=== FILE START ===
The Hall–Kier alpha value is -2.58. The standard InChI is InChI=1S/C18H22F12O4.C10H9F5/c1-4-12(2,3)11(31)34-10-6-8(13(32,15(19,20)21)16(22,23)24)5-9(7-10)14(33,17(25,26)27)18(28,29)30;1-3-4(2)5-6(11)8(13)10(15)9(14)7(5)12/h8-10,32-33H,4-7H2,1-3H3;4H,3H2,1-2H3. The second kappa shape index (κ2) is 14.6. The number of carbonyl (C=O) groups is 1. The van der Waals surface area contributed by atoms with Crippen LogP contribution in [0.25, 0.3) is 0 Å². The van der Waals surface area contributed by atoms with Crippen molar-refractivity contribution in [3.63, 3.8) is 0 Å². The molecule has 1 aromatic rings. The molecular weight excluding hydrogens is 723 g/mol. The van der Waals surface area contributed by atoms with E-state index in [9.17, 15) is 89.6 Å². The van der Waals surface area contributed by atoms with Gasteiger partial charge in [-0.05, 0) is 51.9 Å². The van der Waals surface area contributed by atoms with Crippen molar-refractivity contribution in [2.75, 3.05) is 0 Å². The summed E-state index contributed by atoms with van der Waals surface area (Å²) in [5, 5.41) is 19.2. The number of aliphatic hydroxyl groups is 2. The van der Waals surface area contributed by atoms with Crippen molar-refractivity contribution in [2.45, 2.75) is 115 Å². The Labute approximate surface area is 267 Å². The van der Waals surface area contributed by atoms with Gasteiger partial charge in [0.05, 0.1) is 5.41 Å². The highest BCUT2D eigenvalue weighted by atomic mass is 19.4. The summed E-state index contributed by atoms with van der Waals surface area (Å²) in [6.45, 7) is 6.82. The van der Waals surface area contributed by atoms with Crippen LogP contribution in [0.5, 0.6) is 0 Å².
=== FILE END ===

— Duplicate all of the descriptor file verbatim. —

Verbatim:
The Hall–Kier alpha value is -2.58. The standard InChI is InChI=1S/C18H22F12O4.C10H9F5/c1-4-12(2,3)11(31)34-10-6-8(13(32,15(19,20)21)16(22,23)24)5-9(7-10)14(33,17(25,26)27)18(28,29)30;1-3-4(2)5-6(11)8(13)10(15)9(14)7(5)12/h8-10,32-33H,4-7H2,1-3H3;4H,3H2,1-2H3. The second kappa shape index (κ2) is 14.6. The number of carbonyl (C=O) groups is 1. The van der Waals surface area contributed by atoms with Crippen LogP contribution in [0.25, 0.3) is 0 Å². The van der Waals surface area contributed by atoms with Crippen molar-refractivity contribution in [3.63, 3.8) is 0 Å². The molecule has 1 aromatic rings. The molecular weight excluding hydrogens is 723 g/mol. The van der Waals surface area contributed by atoms with E-state index in [9.17, 15) is 89.6 Å². The van der Waals surface area contributed by atoms with Gasteiger partial charge in [-0.05, 0) is 51.9 Å². The van der Waals surface area contributed by atoms with Crippen molar-refractivity contribution in [2.75, 3.05) is 0 Å². The summed E-state index contributed by atoms with van der Waals surface area (Å²) in [5, 5.41) is 19.2. The number of aliphatic hydroxyl groups is 2. The van der Waals surface area contributed by atoms with Crippen molar-refractivity contribution in [2.45, 2.75) is 115 Å². The Labute approximate surface area is 267 Å². The van der Waals surface area contributed by atoms with Gasteiger partial charge in [0.05, 0.1) is 5.41 Å². The highest BCUT2D eigenvalue weighted by atomic mass is 19.4. The summed E-state index contributed by atoms with van der Waals surface area (Å²) in [6.45, 7) is 6.82. The van der Waals surface area contributed by atoms with Crippen LogP contribution in [0.5, 0.6) is 0 Å².